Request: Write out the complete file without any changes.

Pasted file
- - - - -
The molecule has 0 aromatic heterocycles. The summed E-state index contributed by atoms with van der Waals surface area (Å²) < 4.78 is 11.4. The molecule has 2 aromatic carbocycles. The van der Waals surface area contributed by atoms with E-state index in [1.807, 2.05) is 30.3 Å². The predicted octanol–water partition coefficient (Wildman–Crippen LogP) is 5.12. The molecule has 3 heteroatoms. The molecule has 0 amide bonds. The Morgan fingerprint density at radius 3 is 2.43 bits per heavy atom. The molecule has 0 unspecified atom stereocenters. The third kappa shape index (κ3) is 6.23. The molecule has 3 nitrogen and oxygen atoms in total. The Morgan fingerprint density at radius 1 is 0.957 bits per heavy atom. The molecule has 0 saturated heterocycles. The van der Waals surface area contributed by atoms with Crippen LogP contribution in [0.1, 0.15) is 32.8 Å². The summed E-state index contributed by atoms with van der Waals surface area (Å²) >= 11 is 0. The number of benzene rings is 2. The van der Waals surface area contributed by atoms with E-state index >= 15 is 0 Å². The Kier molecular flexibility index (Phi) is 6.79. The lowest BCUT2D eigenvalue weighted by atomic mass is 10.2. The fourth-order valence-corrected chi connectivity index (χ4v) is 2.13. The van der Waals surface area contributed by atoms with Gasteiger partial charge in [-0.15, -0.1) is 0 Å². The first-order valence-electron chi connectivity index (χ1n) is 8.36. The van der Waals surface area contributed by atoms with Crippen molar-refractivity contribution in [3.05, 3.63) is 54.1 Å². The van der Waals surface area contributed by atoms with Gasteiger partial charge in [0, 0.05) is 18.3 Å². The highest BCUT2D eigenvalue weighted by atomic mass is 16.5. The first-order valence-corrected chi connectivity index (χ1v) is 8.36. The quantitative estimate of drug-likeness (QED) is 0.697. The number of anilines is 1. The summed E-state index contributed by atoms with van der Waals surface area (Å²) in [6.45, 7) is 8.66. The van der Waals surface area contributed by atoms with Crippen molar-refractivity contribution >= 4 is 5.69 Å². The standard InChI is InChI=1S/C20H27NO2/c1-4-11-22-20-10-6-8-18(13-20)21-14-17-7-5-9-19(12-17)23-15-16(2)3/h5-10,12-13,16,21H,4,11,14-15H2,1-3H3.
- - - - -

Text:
The molecule has 0 aromatic heterocycles. The summed E-state index contributed by atoms with van der Waals surface area (Å²) < 4.78 is 11.4. The molecule has 2 aromatic carbocycles. The van der Waals surface area contributed by atoms with E-state index in [1.807, 2.05) is 30.3 Å². The predicted octanol–water partition coefficient (Wildman–Crippen LogP) is 5.12. The molecule has 3 heteroatoms. The molecule has 0 amide bonds. The Morgan fingerprint density at radius 3 is 2.43 bits per heavy atom. The molecule has 0 unspecified atom stereocenters. The third kappa shape index (κ3) is 6.23. The molecule has 3 nitrogen and oxygen atoms in total. The Morgan fingerprint density at radius 1 is 0.957 bits per heavy atom. The molecule has 0 saturated heterocycles. The van der Waals surface area contributed by atoms with Crippen LogP contribution in [0.1, 0.15) is 32.8 Å². The summed E-state index contributed by atoms with van der Waals surface area (Å²) >= 11 is 0. The number of benzene rings is 2. The van der Waals surface area contributed by atoms with E-state index >= 15 is 0 Å². The Kier molecular flexibility index (Phi) is 6.79. The lowest BCUT2D eigenvalue weighted by atomic mass is 10.2. The fourth-order valence-corrected chi connectivity index (χ4v) is 2.13. The van der Waals surface area contributed by atoms with Gasteiger partial charge in [-0.15, -0.1) is 0 Å². The first-order valence-electron chi connectivity index (χ1n) is 8.36. The van der Waals surface area contributed by atoms with Crippen molar-refractivity contribution in [3.05, 3.63) is 54.1 Å². The van der Waals surface area contributed by atoms with Gasteiger partial charge in [0, 0.05) is 18.3 Å². The highest BCUT2D eigenvalue weighted by atomic mass is 16.5. The first-order valence-corrected chi connectivity index (χ1v) is 8.36. The quantitative estimate of drug-likeness (QED) is 0.697. The number of anilines is 1. The summed E-state index contributed by atoms with van der Waals surface area (Å²) in [6.45, 7) is 8.66. The van der Waals surface area contributed by atoms with Crippen molar-refractivity contribution >= 4 is 5.69 Å². The standard InChI is InChI=1S/C20H27NO2/c1-4-11-22-20-10-6-8-18(13-20)21-14-17-7-5-9-19(12-17)23-15-16(2)3/h5-10,12-13,16,21H,4,11,14-15H2,1-3H3.